Monthly Archives: July 2021

Tree Transducer Language Membership

Sorry for vanishing for so long- I was trying to track down the reference for this problem, which is from a Ph.D. thesis from 1977, so was hard to get.  I probably could have (or should have) moved on to the next problem while we were working on that, but doing these problems in order is too ingrained in me to change now.

The problem: Tree Transducer Language Membership.  This is problem AL21 in the appendix.

The description: Given a description of a Top-Down Finite State Tree Transducer (see below) T and a string in its output grammar w, is w generated by some initial string by T?

A Top-Down Finite State Tree Transducer (abbreviated “t-fst” by Reiss in his thesis) defines a tree for rewriting strings into other strings.  Each rule replaces a tree (or a subtree) with a new tree (or subtree).

Example: Here’s an example Reiss uses:

What you’re seeing here is a tree that can rewrite strings of the form an into strings of the form an^2.  The bottom part shows how this set of rewritings can turn the string “aa” into the string “aaaa”.  First, we apply the first rule (on our starting “q1” tree) into the second tree.  Then we have a second rule to replace a q1 tree with a single child and a single grandchild with the same tree without the q1.  We have similar rules to remove the q2 symbols in the tree.  The final tree is a derivation for “aaaa”.

The reason the capital “A” symbols are in the trees is because these trees are parse trees for context-free grammars.  In particular, these trees come from the CFG:

A->Aa | a

Notice though that our tree rewriting rules only turn certain parse trees into other parse trees.

So, an instance of our problem is: Given a result string (such as “aaaa”) does there exist some initial string (such as “aa”) that our tree rewriting rules can generate?  Reiss calls this the “Inverting” a t-fst.

Reduction: Reiss reduces from 3SAT.  Our 3SAT instance will have m variables and r clauses.  We will assume that each variable appears at most once in a clause, and that r is an exact power of 2 (r = 2k).  We can add dummy clauses to ensure this.

First, he defines a “standard” set of tree rewriting rules.  These rules are always the same and do not depend on our SAT instance.  The rules will take a string of the form 1k$<variable settings>$, where <variable settings> is a string of m “t” or “f” symbols corresponding to the settings of the variables.

The output of the transformations is a string built out of one substring for each clause: 0m+7$<m a b or c symbols>.  The substrings for each clause are concatenated together.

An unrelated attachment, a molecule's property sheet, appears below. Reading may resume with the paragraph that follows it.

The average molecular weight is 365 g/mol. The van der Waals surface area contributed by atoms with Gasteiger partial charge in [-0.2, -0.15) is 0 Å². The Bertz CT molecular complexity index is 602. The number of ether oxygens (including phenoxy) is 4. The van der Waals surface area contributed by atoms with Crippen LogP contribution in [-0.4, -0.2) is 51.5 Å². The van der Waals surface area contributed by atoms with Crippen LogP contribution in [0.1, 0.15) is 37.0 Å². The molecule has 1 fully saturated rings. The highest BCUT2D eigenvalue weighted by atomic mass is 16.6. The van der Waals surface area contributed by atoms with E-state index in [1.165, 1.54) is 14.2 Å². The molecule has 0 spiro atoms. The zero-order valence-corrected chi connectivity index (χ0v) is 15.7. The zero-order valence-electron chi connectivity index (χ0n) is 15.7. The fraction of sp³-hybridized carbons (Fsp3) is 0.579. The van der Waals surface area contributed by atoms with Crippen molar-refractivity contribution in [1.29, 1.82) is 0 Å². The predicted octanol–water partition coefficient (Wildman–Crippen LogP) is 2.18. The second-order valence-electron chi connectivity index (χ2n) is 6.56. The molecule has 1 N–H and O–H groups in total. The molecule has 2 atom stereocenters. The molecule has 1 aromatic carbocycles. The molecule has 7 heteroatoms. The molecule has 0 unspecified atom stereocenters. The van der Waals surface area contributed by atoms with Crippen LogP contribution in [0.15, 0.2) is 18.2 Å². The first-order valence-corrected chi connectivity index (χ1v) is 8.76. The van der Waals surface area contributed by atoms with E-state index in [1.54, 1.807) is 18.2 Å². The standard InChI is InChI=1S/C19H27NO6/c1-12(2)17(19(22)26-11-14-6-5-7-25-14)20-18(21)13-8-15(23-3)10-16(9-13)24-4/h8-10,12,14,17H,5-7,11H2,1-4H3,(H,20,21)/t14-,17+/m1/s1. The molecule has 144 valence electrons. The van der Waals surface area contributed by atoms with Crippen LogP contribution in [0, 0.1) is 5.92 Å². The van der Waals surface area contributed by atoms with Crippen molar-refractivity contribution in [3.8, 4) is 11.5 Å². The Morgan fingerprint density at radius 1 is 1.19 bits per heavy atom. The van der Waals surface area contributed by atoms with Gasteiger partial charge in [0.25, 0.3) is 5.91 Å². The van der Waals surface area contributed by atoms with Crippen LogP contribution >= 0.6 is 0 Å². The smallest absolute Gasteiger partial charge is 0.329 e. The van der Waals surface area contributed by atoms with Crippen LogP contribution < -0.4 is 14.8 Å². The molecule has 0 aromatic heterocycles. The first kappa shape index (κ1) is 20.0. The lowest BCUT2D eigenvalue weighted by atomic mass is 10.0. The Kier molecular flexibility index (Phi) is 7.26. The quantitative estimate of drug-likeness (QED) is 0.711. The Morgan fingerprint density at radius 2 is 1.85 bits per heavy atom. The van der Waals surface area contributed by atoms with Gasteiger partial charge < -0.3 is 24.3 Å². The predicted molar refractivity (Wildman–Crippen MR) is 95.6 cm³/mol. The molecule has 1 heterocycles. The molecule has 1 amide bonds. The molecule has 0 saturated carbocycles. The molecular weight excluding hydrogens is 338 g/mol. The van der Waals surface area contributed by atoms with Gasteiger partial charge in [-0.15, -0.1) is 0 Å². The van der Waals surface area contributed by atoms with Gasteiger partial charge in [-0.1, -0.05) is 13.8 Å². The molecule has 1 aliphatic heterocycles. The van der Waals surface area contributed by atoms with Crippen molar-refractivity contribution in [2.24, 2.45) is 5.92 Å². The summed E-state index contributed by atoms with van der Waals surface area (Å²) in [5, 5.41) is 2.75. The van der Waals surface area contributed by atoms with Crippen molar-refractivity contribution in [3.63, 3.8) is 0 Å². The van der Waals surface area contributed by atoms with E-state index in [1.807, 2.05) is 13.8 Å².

Our problem instance is to start with a string in the form of this output transformation and see if an input string exists (and to show that one does if and only if the SAT instance was satisfiable).  Each variable contributes an a,b, or c symbol to the clause substring as follows:

  • If the variable does not appear in the clause, we choose a.
  • If the variable appears positively in the clause, we choose b.
  • If the variable appears negatively in the clause, we choose c.
  • We also reverse the ordering of the letters (so variable 1’s letter appears last)

So, suppose we have (v1, v2, ~v3) and (~v1, v3, v4) as two clauses.  Our initial string w would be: 00000000000$acbb00000000000bbac

We’re looking for a string like 1$tftt:  1’s equal to the log of the # of clauses, and then the truth values of the variables

Here’s another example from the thesis.  Note that each variable appears in each clause, so there are no “a” symbols:

If the formula is satisfiable, then we have an input string (from the settings of the variables) that will hopefully generate the output string.  The way the rewriting rules work is that the 1’s at the start of the string generate a subtree for each clause (copying all of our truth values), and then from there, we generate the string for each clause.

In each clause, we need to generate m+7 0 symbols as well as the a’s b’s and c’s that correspond to the clause.  Each of the a’s eventually maps to a 0 in our rewriting, which will give us m-3 of the 0’s we need- we still need to generate 10 more.  Assigning a literal to true will get us 3 0’s and setting it to false will get us 2 0’s.  So if the clause is satisfied, we will have 7-9 0’s, and we will have 6 0’s if the clause is not satisfied.  The replacement of the $ can generate 1-3 more 0’s.  So if the clause is satisfied, we will be able to get our 10 0’s, but if it’s not, we will not be able to.

In the other direction, if some string exists that can generate our clause string w, we know it has to start with k 1’s, then a $, then m t or f symbols.  The same logic will show that any string of that form that does not satisfy a clause will not generate the correct number of 0’s.  So whatever initial string was created to generate w has to be a way to satisfy our formula.

Difficulty: The hardest thing is to understand what is happening with the tree replacement.  Once you have that, the whole “figure out a way to handle 1-3 (but not 0) ways to satisfy a clause” is something that we’ve seen a few times.  So I guess I’d say a 8 for the actual reduction.